Five greyhounds have been killed since last week, when NSW Premier Mike Baird backtracked on his decision to ban the racing.
Baird and deputy premier Troy Grant announced that a panel will report to the state government about reforming the sport and “providing the most stringent, safest racing environment to eliminate avoidable injury”.
Baird said that he and his government were “wrong” about the decision to close down the industry after three months stating that the ban was “the right thing to do”.
“I got it wrong, we got it wrong, the cabinet got it wrong and the government got it wrong,” Baird said.
Baird said his advisor on the industry closure, Dr John Keniry had said that “there is now a deep appetite for change, for reform in the industry… [the industry is] desperate to change.”
The decision to ban greyhound racing from July 1, 2017 was a result of special inquiry headed by Michael McHugh, which found that up to 68,000 greyhounds had been euthanised in the past 12 years due to slowness and incapability to continue competing.
Brenton Scott, chief executive of the NSW Greyhound Industry Racing Alliance said cases of track euthanasia “represents an extremely small 0.13 per cent of runner. However, the industry accepts that every possible step must be taken to avoid any track euthanasia going forward.”
Fairfax’s Sean Nicholls said the reversal is likely caused by oppositional media and industry campaign, as well as predictions that the Liberal Party might lose the November 12 Orange by-election.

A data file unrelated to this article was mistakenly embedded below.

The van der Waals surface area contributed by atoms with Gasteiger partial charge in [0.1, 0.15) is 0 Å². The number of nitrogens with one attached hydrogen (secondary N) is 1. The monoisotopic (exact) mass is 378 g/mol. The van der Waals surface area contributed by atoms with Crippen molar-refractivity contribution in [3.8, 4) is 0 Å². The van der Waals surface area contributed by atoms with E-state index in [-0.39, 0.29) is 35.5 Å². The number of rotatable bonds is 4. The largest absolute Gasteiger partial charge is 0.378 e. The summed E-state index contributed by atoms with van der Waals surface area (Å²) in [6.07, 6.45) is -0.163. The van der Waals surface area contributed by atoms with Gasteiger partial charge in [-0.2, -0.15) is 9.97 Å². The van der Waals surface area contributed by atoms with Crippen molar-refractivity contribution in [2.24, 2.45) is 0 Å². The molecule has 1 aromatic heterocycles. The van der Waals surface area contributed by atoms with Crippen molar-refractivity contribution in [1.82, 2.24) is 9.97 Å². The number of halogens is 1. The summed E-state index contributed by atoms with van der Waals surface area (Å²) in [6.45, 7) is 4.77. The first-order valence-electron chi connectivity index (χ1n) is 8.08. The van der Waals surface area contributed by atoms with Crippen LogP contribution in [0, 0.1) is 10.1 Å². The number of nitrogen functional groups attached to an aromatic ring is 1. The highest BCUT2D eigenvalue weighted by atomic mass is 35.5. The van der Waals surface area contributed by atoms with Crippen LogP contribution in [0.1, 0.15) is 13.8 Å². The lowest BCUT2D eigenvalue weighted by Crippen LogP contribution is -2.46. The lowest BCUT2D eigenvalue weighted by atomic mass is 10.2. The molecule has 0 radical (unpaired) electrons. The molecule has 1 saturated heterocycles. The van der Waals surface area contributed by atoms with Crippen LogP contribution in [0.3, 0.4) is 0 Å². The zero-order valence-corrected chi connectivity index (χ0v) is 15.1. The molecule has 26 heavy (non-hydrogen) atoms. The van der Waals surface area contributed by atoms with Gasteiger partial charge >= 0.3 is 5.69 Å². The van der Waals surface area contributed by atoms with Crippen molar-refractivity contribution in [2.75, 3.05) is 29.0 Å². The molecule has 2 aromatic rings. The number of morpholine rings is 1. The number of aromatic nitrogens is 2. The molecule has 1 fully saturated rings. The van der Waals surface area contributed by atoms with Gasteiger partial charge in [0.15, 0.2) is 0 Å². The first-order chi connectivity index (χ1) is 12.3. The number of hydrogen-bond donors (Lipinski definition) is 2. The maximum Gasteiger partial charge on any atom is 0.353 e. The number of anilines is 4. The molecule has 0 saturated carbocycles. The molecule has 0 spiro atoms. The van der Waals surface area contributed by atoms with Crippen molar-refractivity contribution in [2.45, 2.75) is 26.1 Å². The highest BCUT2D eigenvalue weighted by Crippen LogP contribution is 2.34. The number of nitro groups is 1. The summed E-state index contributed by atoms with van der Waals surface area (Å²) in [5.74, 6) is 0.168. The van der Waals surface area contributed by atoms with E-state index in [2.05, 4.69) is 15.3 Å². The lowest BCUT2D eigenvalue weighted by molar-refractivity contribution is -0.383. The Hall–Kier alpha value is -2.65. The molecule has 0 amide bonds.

Liberal frontbencher Mitch Fifield admits that Australia has a “shared responsibility” for the asylum seekers and refugees at Nauru detention centre in ABC show Q&A, Monday, August 22.
Fifield was responding to Tracey Donehue, a former teacher at Nauru Regional Processing Centre who asked about the responsibility of the Australian Government for asylum seekers, as witness accounts – including hers – of detainees’ mistreatments continue to be ignored.
Fifield suggested that the Federal Government has a responsibility to investigate incidents of abuse and assault on Nauru. “There wouldn’t be incident reports filed if they weren’t for the purpose of being investigated,” said Fifield.
Last month, government files leak revealed a wide range of abuse allegations, including assaults, sexual abuse, child abuse and poor living condition in the detention camp.
Liberal frontbencher and Immigration minister Peter Dutton said while the case would be investigated by Nauruan authorities, “some people do have a motivation to make a false complaint”.
“I have been made aware of some incidents that have reported false allegations of sexual assault because in the end, people have paid money to people smugglers and they want to come to our country,” Dutton told 2GB Radio.
“Some people have even gone to the extent of self-harming and people have self-immolated in an effort to get to Australia. Certainly, some have made false allegations.”
Prime Minister Malcolm Turnbull said the government will assess the information, while former immigration minister and current treasurer Scott Morrison claim the files should not be taken as fact. “It’s important to stress that incident reports of themselves aren’t a reporting of fact, they are reporting that an allegation has been made of a particular action,” Morrison said.